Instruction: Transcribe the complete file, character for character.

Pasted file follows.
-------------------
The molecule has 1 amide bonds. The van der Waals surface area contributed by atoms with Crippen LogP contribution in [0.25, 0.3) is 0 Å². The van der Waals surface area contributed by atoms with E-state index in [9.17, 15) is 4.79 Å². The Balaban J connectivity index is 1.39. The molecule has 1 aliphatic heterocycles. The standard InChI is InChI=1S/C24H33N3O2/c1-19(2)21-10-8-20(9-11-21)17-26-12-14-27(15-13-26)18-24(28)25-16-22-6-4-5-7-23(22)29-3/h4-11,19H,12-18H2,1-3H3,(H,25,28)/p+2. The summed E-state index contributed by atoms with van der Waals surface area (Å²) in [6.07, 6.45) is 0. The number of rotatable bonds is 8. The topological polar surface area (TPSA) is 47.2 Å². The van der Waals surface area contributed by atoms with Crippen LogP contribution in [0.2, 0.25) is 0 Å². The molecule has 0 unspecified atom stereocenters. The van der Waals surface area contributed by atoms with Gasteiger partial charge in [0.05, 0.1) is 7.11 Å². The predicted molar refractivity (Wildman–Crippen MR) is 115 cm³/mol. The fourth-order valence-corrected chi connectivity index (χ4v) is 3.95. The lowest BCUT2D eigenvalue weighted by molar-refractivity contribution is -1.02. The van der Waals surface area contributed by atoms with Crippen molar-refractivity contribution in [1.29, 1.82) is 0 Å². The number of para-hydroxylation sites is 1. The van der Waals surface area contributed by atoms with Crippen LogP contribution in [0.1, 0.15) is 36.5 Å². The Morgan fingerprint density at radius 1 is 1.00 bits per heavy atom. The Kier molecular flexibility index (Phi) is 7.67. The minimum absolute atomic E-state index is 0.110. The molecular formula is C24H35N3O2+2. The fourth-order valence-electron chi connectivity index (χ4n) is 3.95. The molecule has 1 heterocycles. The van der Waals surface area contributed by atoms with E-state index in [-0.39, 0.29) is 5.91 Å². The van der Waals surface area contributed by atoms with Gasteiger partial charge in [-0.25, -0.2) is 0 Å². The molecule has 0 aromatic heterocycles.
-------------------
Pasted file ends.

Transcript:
The molecule has 1 amide bonds. The van der Waals surface area contributed by atoms with Crippen LogP contribution in [0.25, 0.3) is 0 Å². The van der Waals surface area contributed by atoms with E-state index in [9.17, 15) is 4.79 Å². The Balaban J connectivity index is 1.39. The molecule has 1 aliphatic heterocycles. The standard InChI is InChI=1S/C24H33N3O2/c1-19(2)21-10-8-20(9-11-21)17-26-12-14-27(15-13-26)18-24(28)25-16-22-6-4-5-7-23(22)29-3/h4-11,19H,12-18H2,1-3H3,(H,25,28)/p+2. The summed E-state index contributed by atoms with van der Waals surface area (Å²) in [6.07, 6.45) is 0. The number of rotatable bonds is 8. The topological polar surface area (TPSA) is 47.2 Å². The van der Waals surface area contributed by atoms with Crippen LogP contribution in [0.2, 0.25) is 0 Å². The molecule has 0 unspecified atom stereocenters. The van der Waals surface area contributed by atoms with Gasteiger partial charge in [0.05, 0.1) is 7.11 Å². The predicted molar refractivity (Wildman–Crippen MR) is 115 cm³/mol. The fourth-order valence-corrected chi connectivity index (χ4v) is 3.95. The lowest BCUT2D eigenvalue weighted by molar-refractivity contribution is -1.02. The van der Waals surface area contributed by atoms with Crippen molar-refractivity contribution in [1.29, 1.82) is 0 Å². The number of para-hydroxylation sites is 1. The van der Waals surface area contributed by atoms with Crippen LogP contribution in [0.1, 0.15) is 36.5 Å². The Morgan fingerprint density at radius 1 is 1.00 bits per heavy atom. The Kier molecular flexibility index (Phi) is 7.67. The minimum absolute atomic E-state index is 0.110. The molecular formula is C24H35N3O2+2. The fourth-order valence-electron chi connectivity index (χ4n) is 3.95. The molecule has 1 heterocycles. The van der Waals surface area contributed by atoms with E-state index in [-0.39, 0.29) is 5.91 Å². The van der Waals surface area contributed by atoms with Gasteiger partial charge in [-0.25, -0.2) is 0 Å². The molecule has 0 aromatic heterocycles.